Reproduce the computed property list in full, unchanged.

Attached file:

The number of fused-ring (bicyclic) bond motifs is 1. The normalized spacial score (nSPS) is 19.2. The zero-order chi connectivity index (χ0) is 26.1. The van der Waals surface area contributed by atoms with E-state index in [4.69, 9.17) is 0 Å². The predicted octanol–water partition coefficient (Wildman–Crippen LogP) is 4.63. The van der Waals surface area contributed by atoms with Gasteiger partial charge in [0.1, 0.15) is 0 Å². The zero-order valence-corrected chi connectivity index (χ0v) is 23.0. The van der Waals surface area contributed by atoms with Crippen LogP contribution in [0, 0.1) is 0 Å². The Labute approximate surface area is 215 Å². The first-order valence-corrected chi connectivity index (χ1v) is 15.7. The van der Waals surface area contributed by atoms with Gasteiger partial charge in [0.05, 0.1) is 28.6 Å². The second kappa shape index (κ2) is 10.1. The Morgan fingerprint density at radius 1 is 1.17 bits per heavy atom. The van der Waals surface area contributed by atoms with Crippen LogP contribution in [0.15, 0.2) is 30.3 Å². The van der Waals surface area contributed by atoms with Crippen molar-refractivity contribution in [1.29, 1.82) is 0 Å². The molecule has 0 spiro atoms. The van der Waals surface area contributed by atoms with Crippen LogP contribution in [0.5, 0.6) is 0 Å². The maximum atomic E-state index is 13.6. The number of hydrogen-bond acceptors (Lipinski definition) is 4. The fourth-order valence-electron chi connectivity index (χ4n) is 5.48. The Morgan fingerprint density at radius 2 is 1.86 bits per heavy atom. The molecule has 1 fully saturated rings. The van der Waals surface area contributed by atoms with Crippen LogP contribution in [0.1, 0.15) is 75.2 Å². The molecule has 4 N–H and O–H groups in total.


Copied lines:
The number of fused-ring (bicyclic) bond motifs is 1. The normalized spacial score (nSPS) is 19.2. The zero-order chi connectivity index (χ0) is 26.1. The van der Waals surface area contributed by atoms with E-state index in [4.69, 9.17) is 0 Å². The predicted octanol–water partition coefficient (Wildman–Crippen LogP) is 4.63. The van der Waals surface area contributed by atoms with Gasteiger partial charge in [0.1, 0.15) is 0 Å². The zero-order valence-corrected chi connectivity index (χ0v) is 23.0. The van der Waals surface area contributed by atoms with Crippen LogP contribution in [0, 0.1) is 0 Å². The Labute approximate surface area is 215 Å². The first-order valence-corrected chi connectivity index (χ1v) is 15.7. The van der Waals surface area contributed by atoms with Gasteiger partial charge in [0.05, 0.1) is 28.6 Å². The second kappa shape index (κ2) is 10.1. The Morgan fingerprint density at radius 1 is 1.17 bits per heavy atom. The van der Waals surface area contributed by atoms with Crippen LogP contribution in [0.15, 0.2) is 30.3 Å². The van der Waals surface area contributed by atoms with Crippen molar-refractivity contribution in [1.29, 1.82) is 0 Å². The molecule has 0 spiro atoms. The van der Waals surface area contributed by atoms with Crippen LogP contribution in [0.5, 0.6) is 0 Å². The maximum atomic E-state index is 13.6. The number of hydrogen-bond acceptors (Lipinski definition) is 4. The fourth-order valence-electron chi connectivity index (χ4n) is 5.48. The Morgan fingerprint density at radius 2 is 1.86 bits per heavy atom. The molecule has 1 fully saturated rings. The van der Waals surface area contributed by atoms with Crippen LogP contribution in [0.1, 0.15) is 75.2 Å². The molecule has 4 N–H and O–H groups in total.